Identity theft can be fatal to the victim — if it’s of the medical kind. Medical ID theft can result in getting the wrong blood type during a transfusion, the wrong diagnosis or the wrong prescription — all because the thief’s medical history gets integrated with the victim’s.
I hope you’re scared, because that’s my goal.
Up to 43 percent of ID theft is medical, says the Identity Theft Resource Center. The nonfatal fallout of medical identity theft can be quite dastardly, like the crook using your private data to commit other forms of ID theft.
Prevent Medical ID Theft
- Always review your medical bills. Is a bill for service your child never received?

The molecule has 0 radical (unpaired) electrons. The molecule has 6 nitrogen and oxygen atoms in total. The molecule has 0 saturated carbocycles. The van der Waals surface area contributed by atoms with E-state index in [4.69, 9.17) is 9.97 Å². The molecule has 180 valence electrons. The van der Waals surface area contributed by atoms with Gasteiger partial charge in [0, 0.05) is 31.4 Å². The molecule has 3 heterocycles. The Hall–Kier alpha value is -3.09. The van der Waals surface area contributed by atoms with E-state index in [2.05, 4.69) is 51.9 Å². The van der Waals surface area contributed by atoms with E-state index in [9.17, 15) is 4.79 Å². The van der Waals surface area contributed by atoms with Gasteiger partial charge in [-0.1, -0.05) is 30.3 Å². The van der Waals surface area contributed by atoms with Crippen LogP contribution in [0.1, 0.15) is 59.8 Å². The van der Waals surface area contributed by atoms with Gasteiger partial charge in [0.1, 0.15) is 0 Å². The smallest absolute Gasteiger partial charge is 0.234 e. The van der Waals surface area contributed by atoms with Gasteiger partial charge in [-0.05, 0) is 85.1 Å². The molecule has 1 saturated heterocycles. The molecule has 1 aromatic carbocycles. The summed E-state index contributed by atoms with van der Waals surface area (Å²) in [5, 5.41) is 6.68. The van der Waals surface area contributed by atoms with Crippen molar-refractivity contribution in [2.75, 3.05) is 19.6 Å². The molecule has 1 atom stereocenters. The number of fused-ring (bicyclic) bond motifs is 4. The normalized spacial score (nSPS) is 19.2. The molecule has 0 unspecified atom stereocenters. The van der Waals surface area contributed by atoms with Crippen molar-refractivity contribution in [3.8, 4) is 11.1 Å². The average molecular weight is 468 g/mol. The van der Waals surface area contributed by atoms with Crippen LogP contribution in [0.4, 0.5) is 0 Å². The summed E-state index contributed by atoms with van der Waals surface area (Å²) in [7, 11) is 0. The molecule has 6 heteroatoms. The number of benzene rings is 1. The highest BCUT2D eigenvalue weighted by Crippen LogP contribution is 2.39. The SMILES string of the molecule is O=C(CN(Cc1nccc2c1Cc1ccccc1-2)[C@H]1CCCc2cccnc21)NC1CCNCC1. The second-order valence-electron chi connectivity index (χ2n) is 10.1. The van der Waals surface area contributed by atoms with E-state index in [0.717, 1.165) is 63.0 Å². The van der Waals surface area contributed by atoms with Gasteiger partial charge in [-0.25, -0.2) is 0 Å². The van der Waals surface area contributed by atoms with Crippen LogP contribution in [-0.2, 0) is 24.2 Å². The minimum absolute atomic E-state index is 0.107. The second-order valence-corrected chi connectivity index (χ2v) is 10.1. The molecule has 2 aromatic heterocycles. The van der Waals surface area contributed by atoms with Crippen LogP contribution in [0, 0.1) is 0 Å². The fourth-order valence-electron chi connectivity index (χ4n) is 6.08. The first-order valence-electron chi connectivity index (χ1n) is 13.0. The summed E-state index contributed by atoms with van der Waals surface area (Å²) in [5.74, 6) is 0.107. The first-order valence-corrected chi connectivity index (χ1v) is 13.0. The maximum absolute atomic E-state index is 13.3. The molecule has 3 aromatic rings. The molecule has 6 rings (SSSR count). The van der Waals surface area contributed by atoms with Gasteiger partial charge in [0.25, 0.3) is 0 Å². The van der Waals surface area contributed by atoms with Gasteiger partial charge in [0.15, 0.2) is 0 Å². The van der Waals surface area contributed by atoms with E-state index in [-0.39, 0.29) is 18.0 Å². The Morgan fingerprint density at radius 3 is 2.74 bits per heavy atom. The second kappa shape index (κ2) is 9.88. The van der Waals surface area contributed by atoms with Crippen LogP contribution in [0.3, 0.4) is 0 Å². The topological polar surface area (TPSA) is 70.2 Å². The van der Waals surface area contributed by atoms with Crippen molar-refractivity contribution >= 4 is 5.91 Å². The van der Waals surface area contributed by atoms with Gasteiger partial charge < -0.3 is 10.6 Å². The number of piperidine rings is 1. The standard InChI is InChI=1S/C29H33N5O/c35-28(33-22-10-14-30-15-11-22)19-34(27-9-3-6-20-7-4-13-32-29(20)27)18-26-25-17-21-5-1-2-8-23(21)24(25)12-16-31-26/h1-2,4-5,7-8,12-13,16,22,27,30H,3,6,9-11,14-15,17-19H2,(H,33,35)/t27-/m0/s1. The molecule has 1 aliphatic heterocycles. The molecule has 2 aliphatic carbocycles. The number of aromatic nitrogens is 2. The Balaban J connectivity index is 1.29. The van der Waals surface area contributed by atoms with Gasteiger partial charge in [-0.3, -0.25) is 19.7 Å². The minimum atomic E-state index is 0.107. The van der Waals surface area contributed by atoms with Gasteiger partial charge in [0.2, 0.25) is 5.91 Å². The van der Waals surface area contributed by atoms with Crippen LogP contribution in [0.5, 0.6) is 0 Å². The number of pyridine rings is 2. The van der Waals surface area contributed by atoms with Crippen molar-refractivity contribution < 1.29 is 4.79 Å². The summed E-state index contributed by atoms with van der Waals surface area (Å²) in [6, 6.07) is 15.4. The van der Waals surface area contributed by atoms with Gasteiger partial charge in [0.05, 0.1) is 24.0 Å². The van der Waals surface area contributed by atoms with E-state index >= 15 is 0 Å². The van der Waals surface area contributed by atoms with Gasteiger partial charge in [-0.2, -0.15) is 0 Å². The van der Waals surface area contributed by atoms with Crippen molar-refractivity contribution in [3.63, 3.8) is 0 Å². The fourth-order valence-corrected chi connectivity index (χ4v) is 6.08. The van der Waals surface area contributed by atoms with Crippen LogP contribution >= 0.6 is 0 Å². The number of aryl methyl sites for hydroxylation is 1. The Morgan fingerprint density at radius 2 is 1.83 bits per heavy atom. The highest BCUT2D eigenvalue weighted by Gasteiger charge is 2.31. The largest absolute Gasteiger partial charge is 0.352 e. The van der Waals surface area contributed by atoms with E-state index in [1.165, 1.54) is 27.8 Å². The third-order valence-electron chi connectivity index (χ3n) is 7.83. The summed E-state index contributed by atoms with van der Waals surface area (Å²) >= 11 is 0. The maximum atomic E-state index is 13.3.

- Never give your health insurance card to anyone for their use.
- Shred medical documents you no longer need, including prescription information.
- Every year, examine your credit report from the big three outfits.
- Give your health insurance card the same protection you’d give a credit card. Contact your insurance company asap if it gets lost. In police reports, include it as a loss if it’s stolen.
- If news breaks of a data breach involving a company you use, inquire about this.
- Be especially alert to reviewing documents if you’ve been receiving extensive medical treatment.
- Call the provider and insurance carrier if you spot an unfamiliar charge on a medical bill.
- Save all relevant documents and record the names of every person you connect with and the dates.
- Contact the big three credit reporting agencies.
- Filing a police report may be necessary.
- If you’ve already been the victim of medical ID theft, inquire about the accuracy of your records with your provider, and request a copy of the records.
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